Acoustogenic Probes: A Demonstration to Introduce the Photoacoustic Effect via Analyte Sensing

Rodrigo Tapia Hernandez, Joseph A. Forzano, Melissa Y. Lucero, Chelsea Anorma, Jefferson Chan

Research output: Contribution to journalArticlepeer-review


Photoacoustic imaging is a state-of-the-art technique that combines light excitation with ultrasound generation via the photoacoustic effect. Since sound waves at clinically relevant frequencies undergo minimal perturbation as they pass through the body, photoacoustic imaging is ideal for deep-tissue imaging applications in vivo. Despite its utility in the biomedical field, it is unlikely that undergraduate students will ever experience this technology firsthand in a classroom setting owing to the delicate and expensive nature of the instrumentation. Likewise, students will not be exposed to acoustogenic probes, which are specialized chemicals designed to detect biologically relevant analytes using photoacoustic imaging. With the goal of introducing new chemical analysis and imaging techniques to the undergraduate chemistry curricula, we present a simple and inexpensive setup (all materials were purchased for less than $48 USD) to demonstrate the photoacoustic effect through analyte sensing.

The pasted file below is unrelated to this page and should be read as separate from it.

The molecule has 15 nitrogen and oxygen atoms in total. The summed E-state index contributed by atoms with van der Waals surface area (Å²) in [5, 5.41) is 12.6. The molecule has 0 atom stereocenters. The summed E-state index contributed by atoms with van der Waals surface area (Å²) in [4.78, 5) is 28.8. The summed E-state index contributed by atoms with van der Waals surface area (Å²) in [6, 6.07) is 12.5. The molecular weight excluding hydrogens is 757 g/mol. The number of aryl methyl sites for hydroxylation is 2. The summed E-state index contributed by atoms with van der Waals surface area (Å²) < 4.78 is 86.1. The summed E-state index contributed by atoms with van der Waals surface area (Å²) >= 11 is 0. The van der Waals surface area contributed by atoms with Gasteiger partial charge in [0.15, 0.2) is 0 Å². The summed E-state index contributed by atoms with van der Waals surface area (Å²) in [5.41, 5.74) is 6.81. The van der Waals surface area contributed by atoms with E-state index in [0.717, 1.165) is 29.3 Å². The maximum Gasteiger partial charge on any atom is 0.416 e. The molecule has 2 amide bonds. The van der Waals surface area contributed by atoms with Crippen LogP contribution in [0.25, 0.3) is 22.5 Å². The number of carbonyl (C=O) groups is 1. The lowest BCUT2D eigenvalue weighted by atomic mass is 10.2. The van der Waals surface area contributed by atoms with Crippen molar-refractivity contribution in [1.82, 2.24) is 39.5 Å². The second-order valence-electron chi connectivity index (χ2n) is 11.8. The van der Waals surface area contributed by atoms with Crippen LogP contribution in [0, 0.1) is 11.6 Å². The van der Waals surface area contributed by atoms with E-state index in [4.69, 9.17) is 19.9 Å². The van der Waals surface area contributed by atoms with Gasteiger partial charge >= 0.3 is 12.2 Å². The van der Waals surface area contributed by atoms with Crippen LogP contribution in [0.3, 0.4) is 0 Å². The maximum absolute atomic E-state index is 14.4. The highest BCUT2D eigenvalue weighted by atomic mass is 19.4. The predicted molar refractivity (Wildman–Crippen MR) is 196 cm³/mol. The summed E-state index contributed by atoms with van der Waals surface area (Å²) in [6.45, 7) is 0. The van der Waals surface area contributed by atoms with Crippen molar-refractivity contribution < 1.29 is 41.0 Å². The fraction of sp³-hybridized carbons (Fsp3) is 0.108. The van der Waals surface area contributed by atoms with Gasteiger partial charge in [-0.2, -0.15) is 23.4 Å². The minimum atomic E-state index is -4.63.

Original languageEnglish (US)
Pages (from-to)2618-2624
Number of pages7
JournalJournal of Chemical Education
Issue number8
StatePublished - Aug 10 2021


  • Analytical Chemistry
  • Bioanalytical Chemistry
  • Biochemistry
  • Dyes/Pigments
  • Hands-On Learning/Manipulatives
  • Upper-Division Undergraduate
  • pH

ASJC Scopus subject areas

  • General Chemistry
  • Education


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